Facebook CEO Mark Zuckerberg has written a detailed post on his personal page, highlighting that the future of the social network lies in investing in private chats, with a focus on end-to-end encryption across products. Previously, it has been reported that Zuckerberg is looking at integrating WhatsApp, Facebook Messenger and Instagram Messaging and the new post make its clear that this will be happening in the future.
According to Zuckerberg, “privacy-focused communications platform” will be more important given this is what users want and that more of them are now “cautious of having a permanent record of what they’ve shared.”
The Facebook CEO has acknowledged in his post that many might not be convinced by the company’s argument of building a “privacy-focused platform,” given the history of the social network. He admits the company does not “currently have a strong reputation for building privacy protective services, and we’ve historically focused on tools for more open sharing.”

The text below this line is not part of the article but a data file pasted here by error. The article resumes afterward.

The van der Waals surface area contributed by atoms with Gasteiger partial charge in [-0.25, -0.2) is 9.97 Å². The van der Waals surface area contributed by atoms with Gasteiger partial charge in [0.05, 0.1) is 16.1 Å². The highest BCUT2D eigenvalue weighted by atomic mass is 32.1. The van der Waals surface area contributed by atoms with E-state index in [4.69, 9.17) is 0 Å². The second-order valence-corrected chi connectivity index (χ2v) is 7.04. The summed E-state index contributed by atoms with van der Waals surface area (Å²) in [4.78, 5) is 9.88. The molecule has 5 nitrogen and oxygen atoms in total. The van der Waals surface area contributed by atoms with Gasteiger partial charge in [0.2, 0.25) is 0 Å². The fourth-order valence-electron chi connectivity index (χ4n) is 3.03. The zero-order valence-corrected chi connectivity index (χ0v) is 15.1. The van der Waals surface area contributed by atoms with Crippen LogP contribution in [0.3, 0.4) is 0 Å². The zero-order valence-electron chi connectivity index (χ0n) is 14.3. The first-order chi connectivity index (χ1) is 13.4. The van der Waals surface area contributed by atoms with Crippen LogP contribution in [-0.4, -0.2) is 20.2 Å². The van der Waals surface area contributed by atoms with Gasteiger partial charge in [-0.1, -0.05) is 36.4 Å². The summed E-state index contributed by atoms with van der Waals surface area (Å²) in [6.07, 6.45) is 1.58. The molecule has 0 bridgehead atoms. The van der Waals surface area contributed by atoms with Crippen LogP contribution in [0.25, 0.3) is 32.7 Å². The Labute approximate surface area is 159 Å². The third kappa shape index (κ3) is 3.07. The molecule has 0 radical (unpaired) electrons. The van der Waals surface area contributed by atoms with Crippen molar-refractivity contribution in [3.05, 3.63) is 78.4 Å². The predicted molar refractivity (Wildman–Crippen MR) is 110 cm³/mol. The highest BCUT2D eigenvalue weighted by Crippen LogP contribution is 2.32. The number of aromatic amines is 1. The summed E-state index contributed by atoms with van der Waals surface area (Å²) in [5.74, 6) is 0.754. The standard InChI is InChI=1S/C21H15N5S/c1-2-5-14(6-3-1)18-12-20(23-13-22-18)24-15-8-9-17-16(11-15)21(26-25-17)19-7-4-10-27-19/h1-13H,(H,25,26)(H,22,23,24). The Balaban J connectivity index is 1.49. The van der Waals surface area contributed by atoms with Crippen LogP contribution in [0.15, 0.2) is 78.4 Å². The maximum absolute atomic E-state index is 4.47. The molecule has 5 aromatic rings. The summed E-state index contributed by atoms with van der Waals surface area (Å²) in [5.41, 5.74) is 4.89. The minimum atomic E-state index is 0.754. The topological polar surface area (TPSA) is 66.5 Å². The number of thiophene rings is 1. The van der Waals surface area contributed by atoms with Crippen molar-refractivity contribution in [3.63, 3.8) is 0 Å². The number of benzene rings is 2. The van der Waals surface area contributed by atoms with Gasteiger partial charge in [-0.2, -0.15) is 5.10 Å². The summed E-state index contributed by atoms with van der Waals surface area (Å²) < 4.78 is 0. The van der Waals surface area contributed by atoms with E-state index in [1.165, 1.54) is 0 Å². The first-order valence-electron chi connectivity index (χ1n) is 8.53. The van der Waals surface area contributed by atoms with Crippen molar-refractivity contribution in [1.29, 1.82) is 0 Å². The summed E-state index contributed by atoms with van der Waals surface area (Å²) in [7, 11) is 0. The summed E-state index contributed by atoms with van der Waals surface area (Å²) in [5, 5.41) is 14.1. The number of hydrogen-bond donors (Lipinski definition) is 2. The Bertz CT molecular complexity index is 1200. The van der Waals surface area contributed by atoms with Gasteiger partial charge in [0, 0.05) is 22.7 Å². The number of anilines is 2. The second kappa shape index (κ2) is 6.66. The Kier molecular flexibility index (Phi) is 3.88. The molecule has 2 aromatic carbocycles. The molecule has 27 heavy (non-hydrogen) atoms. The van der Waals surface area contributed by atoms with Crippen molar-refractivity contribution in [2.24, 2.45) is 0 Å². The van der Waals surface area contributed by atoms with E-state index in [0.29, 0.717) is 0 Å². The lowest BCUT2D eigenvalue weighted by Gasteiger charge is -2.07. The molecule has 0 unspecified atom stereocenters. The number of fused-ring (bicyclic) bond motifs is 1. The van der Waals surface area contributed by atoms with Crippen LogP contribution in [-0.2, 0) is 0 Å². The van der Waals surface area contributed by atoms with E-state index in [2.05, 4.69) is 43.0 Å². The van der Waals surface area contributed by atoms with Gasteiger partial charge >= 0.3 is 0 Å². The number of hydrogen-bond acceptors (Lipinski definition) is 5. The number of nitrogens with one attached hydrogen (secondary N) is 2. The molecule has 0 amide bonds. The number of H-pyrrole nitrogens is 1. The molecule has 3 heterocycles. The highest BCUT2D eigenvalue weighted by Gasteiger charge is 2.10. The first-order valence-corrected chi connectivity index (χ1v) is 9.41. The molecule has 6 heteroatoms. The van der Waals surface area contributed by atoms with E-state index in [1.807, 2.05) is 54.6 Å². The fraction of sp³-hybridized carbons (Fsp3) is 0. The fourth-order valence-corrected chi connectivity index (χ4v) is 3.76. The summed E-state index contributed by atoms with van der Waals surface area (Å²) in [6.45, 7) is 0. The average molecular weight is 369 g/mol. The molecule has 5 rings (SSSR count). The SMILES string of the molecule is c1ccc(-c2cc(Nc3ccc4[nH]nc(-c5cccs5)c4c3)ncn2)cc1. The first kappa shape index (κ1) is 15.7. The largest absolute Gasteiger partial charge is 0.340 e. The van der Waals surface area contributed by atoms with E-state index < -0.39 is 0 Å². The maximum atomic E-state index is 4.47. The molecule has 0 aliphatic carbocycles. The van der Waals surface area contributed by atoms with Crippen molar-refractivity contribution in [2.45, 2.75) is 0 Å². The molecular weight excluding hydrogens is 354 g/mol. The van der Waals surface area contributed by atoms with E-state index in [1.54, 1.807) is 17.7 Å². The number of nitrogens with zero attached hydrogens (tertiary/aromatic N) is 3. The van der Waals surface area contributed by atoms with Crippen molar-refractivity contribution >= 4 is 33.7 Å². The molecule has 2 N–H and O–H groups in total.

Zuckerberg on end-to-end encryption, interoperability
Facebook already owns WhatsApp which has default end-to-end encryption for all chats, and Messenger also has an option for secret chat, which is end-to-end encrypted. But under the plans Facebook is looking at more ‘interoperability’ within its platforms, while preserving encryption.
It basically wants to give people a choice to reach their friends across Messenger, Instagram and WhatsApp, from whichever app they prefer. This is a clear indication that Facebook is working on integrating all three. In fact, on Messenger, we already saw an option to log in via our Instagram account.
“With the ability to message across our services, however, you’d be able to send an encrypted message to someone’s phone number in WhatsApp from Messenger,” points out Zuckerberg.
He further writes, “With interoperability, you’d be able to use WhatsApp to receive messages sent to your Facebook account without sharing your phone number….” It would be possible for users to send messages to their contacts using any of Facebook’s services.